So last week, I did an overview on Absolute Write for those who hadn’t heard of it, detailing some of the most helpful boards (such as a query letter critique forum and one to find beta readers! All here in my last post.)
But for those of you who’ve heard about Absolute Write and are considering joining, I wanted to give you the heads up.
First the disclaimer: Absolute Write is a FANTASTIC resource. It definitely helped me become the writer I am today, got me in the know, and helped me meet a wonderful group of writers. I even got to beta the first two chapters of Beth Revis’ Across the Universe because we met on Absolute Write.
On the other hand, this site gets a bad rep, sometimes. And when you’re new or confused, it can be difficult to sort out what’s true and what’s just someone ranting about their bad experience.
So here it is: a list of needs-to-knows about Absolute Write, and the pros and cons of each.
It contains wealth of information about the publishing industry and submission process.
For those still trying to sort out how the publishing industry works, this is great. You’ll learn all the basics and a lot of the advanced material as well. Including material about advances. (Bad pun. Bad pun!!!) For newbie writers who think they’ll wrap their manuscript up in a nice box with some twine and mail it off to a publishing house, this will give them a bit of a reality check. And let’s face it. We need those reality checks sometimes.
It’s easy to focus too much on getting published. Hanging around the AW boards when you’re writing a first draft can be torture, and because it all sounds so exciting and businesslike, there’s an internal urge to jumpstart the submission process. This results in a lot of newish writers diving into the world of rejection letters before they’ve ever focused on craft, and a lot of older writers will seem to have plateaued. This, in turn, results in people turning to self-publishing and POD prematurely, because they have been doing this for X-many years and are ready to be published. Simply put, they got overeager and then disappointed too early on.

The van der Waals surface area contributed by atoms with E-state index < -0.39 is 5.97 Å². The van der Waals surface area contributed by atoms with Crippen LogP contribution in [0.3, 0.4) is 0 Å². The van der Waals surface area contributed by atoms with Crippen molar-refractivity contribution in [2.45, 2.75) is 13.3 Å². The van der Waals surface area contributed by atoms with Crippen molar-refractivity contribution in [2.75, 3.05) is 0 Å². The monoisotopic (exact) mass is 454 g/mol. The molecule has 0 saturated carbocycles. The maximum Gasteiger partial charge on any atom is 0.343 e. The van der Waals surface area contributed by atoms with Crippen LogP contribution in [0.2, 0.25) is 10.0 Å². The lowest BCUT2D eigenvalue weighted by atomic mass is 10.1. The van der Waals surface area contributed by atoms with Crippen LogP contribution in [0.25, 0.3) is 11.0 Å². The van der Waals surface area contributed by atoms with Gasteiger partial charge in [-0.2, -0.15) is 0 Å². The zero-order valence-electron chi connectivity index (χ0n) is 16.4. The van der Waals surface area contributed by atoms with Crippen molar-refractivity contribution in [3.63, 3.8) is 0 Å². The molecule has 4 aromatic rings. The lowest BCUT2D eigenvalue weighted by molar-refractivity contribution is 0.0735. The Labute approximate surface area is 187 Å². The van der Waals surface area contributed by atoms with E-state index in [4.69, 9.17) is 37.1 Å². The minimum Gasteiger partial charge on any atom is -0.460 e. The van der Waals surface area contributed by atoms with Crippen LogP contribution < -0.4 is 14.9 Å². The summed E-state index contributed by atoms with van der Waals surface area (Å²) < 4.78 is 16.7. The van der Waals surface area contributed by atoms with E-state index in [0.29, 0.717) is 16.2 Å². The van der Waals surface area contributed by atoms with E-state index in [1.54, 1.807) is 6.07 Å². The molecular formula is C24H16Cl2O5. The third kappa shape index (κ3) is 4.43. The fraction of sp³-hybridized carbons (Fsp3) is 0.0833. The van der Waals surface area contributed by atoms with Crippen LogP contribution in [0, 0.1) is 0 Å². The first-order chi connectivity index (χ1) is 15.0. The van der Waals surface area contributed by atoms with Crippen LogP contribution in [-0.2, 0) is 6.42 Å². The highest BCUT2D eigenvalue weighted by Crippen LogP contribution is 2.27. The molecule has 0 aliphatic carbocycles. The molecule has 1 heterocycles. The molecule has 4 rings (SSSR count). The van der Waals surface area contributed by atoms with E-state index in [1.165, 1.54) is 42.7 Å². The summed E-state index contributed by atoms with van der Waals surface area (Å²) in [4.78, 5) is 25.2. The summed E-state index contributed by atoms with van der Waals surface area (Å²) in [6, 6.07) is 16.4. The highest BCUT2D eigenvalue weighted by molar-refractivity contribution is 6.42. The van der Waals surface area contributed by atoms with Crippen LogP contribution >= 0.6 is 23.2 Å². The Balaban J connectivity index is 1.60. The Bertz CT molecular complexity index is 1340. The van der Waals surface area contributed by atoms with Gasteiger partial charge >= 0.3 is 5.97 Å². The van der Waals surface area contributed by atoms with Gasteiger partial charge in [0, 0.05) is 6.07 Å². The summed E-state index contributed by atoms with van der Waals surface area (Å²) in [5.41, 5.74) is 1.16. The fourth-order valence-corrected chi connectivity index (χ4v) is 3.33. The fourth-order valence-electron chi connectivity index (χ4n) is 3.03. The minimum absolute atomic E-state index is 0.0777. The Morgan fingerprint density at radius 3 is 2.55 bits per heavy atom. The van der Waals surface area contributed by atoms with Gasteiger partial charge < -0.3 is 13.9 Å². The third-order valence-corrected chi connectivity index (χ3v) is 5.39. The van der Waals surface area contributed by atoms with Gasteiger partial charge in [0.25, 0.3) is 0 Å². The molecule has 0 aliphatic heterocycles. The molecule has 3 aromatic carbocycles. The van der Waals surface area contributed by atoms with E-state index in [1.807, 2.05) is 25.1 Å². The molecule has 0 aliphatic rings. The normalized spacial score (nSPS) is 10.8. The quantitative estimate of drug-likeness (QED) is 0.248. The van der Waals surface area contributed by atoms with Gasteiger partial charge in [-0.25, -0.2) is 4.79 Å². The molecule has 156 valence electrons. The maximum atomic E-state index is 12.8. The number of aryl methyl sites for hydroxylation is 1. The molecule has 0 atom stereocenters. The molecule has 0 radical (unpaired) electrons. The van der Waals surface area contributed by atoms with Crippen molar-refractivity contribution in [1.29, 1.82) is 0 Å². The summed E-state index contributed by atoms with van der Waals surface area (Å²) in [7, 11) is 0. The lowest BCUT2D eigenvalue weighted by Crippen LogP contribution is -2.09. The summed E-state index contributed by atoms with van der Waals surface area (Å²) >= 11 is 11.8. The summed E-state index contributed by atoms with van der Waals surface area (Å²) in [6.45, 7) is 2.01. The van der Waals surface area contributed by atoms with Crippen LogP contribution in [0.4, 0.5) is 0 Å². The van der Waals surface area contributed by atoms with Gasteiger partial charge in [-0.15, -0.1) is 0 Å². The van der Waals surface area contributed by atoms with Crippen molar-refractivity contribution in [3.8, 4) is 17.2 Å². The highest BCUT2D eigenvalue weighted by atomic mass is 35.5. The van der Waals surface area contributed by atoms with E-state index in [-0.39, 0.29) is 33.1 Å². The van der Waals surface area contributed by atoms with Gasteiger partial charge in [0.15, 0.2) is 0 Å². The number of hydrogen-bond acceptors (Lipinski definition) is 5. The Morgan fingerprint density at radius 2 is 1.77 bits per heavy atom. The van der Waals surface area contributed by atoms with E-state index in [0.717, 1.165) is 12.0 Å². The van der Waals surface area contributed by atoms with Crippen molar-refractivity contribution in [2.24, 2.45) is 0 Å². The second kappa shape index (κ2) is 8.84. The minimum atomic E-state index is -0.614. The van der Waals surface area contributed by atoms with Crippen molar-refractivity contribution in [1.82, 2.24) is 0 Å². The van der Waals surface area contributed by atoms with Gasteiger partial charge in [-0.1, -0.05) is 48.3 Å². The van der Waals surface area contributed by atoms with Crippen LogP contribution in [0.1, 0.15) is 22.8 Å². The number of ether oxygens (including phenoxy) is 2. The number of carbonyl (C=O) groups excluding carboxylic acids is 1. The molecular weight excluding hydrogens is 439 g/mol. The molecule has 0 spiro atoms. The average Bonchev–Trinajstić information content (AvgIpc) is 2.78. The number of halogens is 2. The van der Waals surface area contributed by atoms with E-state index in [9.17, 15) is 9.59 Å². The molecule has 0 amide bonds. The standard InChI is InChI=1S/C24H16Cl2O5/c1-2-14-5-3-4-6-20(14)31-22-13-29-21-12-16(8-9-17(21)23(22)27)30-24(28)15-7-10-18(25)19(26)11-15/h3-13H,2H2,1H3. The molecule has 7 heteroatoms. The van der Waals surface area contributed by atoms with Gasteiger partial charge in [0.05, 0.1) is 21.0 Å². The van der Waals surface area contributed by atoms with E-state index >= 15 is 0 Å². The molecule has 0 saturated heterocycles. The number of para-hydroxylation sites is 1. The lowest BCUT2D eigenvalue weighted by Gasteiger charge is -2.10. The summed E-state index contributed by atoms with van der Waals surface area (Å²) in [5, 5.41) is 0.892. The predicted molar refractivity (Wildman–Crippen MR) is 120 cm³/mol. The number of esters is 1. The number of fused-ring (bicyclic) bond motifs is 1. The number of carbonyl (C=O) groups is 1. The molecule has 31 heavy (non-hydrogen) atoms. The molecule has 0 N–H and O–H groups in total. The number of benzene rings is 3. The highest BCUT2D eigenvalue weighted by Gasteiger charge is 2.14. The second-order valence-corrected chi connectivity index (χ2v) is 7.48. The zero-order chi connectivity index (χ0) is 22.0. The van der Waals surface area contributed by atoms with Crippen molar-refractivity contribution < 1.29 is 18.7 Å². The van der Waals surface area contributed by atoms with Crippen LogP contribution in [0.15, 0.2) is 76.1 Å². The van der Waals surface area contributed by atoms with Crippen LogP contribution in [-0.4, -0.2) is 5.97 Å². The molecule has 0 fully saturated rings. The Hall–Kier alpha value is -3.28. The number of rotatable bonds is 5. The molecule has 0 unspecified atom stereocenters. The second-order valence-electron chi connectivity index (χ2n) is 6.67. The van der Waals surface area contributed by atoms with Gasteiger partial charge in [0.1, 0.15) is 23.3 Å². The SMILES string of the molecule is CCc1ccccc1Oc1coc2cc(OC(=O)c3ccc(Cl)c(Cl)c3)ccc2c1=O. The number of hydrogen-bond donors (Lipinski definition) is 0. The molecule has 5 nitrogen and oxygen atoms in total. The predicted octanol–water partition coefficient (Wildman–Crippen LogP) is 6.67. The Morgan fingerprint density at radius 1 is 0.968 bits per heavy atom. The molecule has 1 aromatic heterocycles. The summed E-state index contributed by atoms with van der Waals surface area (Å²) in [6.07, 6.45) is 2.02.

You’ll tap you into the writing (and blogging) community.
One of the hardest things about writing, and any art form at all, is that it’s so isolating. We create for ourselves but we crave other people’s appreciation. Writer’s need other people for support and encouragement, for wisdom, for networking and beta-reading, for mentor and mentoree relationships all across the board. Absolute Write does this. You’ll meet other writers in the same boat as you, and when writing a first draft, having other people care (and talking to you through the cave walls, so to speak) can be a life saver.
Community is great. Distractions are not. Some days, it’s a whole lot easier to go on Absolute Write and talk about writing, while never actually typing a single word. It can be a time-suck if you’re not careful. And it’s very, very easy to get into the “wish I had written, don’t want to write” mindset. On top of that, the community is very single-minded. Sometimes fighting for your creative license can be like swimming against the tide. And finally, it’s easy to feel legitimized about, say, the quality of your novel, just because the people at Absolute Write told you it was submissions-ready.
They’ll push you.
You’ll be whipped into professional shape in no time. All those embarrassing newbie mistakes (like calling a manuscript a book, or saying “fiction novel” in a query letter) will be corrected in no time. You’ll learn a lot of the inside phrases and rules such as show-don’t-tell, BIC (butt in chair) and no ly-adverbs. You’ll feel educated, invigorated, mildly intimidated, but equipped. The AWers won’t accept any crap when it comes to procrastinating and they’ll encourage you to improve your craft.